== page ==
TAMPA — A nostalgic Tampa restaurant owner spent nearly $30,000 on Saturday to preserve his most cherished childhood memories by buying nearly every fiberglass figure left from the Lowry Park Zoo's old Fairyland park.
No one at the Manheim auction house expected them to cost that much. Not even the day's star, Richard Gonzmart, 63.
"You can't put a price on history," Gonzmart said after the bidding wars ended. "I wanted to save the figures and keep them together."
In total, Gonzmart spent $28,300 on 11 fairy-tale scenes from the park that dazzled children when it opened in the 1950s. The only lot he didn't buy was a group of miscellaneous figures and pieces that didn't make up a complete scene or fairy tale.
Gonzmart came to the auction house on Saturday morning with a mission. He had already pledged to buy the figures with plans to restore and display them for free. He hopes the city will let him put them along the Riverwalk once they're restored. If not, they will sit near the Riverwalk's end in the grassy areas around his restaurant, Ulele.
Gonzmart already reopened Hyde Park favorite Goody Goody last year after it closed in 2005. Fairyland was razed in 1996 and its storybook figures were left to rot in a city warehouse near MacDill Air Force Base. In the fall, the city said it would auction them off.
Most of the two dozen people at the auction house Saturday morning supported Gonzmart's plan. But two men unknown to most attendees gave Gonzmart a run, upping costs to several thousand dollars during a heated back-and-forth series of bids.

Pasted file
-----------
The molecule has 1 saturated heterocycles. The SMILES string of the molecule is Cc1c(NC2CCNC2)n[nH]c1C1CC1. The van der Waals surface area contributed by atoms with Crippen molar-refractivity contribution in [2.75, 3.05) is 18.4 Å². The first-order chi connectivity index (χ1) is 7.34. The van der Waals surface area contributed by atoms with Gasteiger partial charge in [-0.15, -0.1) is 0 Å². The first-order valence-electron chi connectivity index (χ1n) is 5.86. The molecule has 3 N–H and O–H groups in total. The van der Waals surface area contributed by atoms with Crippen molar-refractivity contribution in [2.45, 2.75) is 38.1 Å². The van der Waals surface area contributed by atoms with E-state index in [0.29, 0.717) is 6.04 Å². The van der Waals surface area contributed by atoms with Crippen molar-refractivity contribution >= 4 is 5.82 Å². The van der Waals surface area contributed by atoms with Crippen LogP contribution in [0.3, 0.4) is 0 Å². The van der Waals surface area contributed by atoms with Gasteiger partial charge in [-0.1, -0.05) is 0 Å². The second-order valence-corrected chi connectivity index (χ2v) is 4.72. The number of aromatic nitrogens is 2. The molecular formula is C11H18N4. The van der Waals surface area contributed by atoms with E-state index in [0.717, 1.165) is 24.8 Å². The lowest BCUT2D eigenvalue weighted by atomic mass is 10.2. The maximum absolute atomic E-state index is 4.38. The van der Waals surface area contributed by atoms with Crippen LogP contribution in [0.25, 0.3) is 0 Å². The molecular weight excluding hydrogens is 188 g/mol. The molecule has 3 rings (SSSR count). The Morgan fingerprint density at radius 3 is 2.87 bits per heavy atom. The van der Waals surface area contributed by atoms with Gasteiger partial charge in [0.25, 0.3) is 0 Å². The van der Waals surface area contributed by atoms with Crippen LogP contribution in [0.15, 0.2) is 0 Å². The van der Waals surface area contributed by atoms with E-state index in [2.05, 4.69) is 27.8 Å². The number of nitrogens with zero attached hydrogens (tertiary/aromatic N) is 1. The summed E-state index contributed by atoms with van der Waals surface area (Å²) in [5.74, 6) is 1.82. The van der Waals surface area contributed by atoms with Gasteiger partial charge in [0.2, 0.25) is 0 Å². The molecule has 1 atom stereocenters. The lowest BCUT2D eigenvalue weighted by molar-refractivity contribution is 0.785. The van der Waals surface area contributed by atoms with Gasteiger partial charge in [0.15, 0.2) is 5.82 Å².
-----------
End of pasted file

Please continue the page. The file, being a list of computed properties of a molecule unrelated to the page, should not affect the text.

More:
Those men bolted after the auction's end, and auction officials would not release their names.
After Gonzmart outbid the pair for the Little Boy Blue scene at $1,300, a man in the crowd called out, "You're not going to beat him today."
He was right.
Gonzmart didn't back down when Jack and the Beanstalk hit $5,000 or Cinderella's carriage scene made it to $8,000.
"Money means nothing," Gonzmart said.
Mario Núñez, host of the Tampa Natives Show on local cable television, came to the auction as spectator. He had hoped the city would give the figures to local historians eager to restore them, but stood behind Gonzmart's plan.
"This is our legacy," he said. "This is our history ... this was a magical place."
Gonzmart teared up thinking of the days he would walk the 15-acre park as a child with his grandparents, going from fairy tale to fairy tale. He said that when he looked at the figures, he could feel his grandparents still alive.
"I hope my grandkids can look back on them and think about their crazy grandfather," he said. "It was never about the money."
Contact Sara DiNatale at email@example.com. Follow @sara_dinatale.